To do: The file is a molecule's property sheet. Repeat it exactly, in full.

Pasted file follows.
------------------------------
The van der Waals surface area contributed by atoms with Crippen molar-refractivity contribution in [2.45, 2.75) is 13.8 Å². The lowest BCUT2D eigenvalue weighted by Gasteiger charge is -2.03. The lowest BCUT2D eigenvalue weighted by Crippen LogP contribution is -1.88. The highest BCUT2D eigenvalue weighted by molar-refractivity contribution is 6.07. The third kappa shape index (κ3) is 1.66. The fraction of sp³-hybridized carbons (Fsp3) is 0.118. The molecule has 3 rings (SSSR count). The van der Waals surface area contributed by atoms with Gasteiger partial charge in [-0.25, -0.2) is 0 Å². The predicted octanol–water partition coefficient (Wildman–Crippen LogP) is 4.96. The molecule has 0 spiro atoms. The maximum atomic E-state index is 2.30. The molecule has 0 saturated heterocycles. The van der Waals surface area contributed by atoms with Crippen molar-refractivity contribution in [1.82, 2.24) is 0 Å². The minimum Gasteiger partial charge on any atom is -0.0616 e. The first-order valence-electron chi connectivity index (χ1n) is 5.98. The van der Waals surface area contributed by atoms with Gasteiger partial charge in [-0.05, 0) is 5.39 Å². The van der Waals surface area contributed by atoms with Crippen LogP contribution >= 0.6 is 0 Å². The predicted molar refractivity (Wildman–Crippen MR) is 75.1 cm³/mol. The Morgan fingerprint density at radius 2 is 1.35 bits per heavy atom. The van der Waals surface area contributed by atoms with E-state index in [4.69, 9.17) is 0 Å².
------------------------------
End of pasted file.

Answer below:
The van der Waals surface area contributed by atoms with Crippen molar-refractivity contribution in [2.45, 2.75) is 13.8 Å². The lowest BCUT2D eigenvalue weighted by Gasteiger charge is -2.03. The lowest BCUT2D eigenvalue weighted by Crippen LogP contribution is -1.88. The highest BCUT2D eigenvalue weighted by molar-refractivity contribution is 6.07. The third kappa shape index (κ3) is 1.66. The fraction of sp³-hybridized carbons (Fsp3) is 0.118. The molecule has 3 rings (SSSR count). The van der Waals surface area contributed by atoms with Gasteiger partial charge in [-0.25, -0.2) is 0 Å². The predicted octanol–water partition coefficient (Wildman–Crippen LogP) is 4.96. The molecule has 0 spiro atoms. The maximum atomic E-state index is 2.30. The molecule has 0 saturated heterocycles. The van der Waals surface area contributed by atoms with Crippen molar-refractivity contribution in [1.82, 2.24) is 0 Å². The minimum Gasteiger partial charge on any atom is -0.0616 e. The first-order valence-electron chi connectivity index (χ1n) is 5.98. The van der Waals surface area contributed by atoms with Gasteiger partial charge in [-0.05, 0) is 5.39 Å². The van der Waals surface area contributed by atoms with Crippen LogP contribution >= 0.6 is 0 Å². The predicted molar refractivity (Wildman–Crippen MR) is 75.1 cm³/mol. The Morgan fingerprint density at radius 2 is 1.35 bits per heavy atom. The van der Waals surface area contributed by atoms with E-state index in [4.69, 9.17) is 0 Å².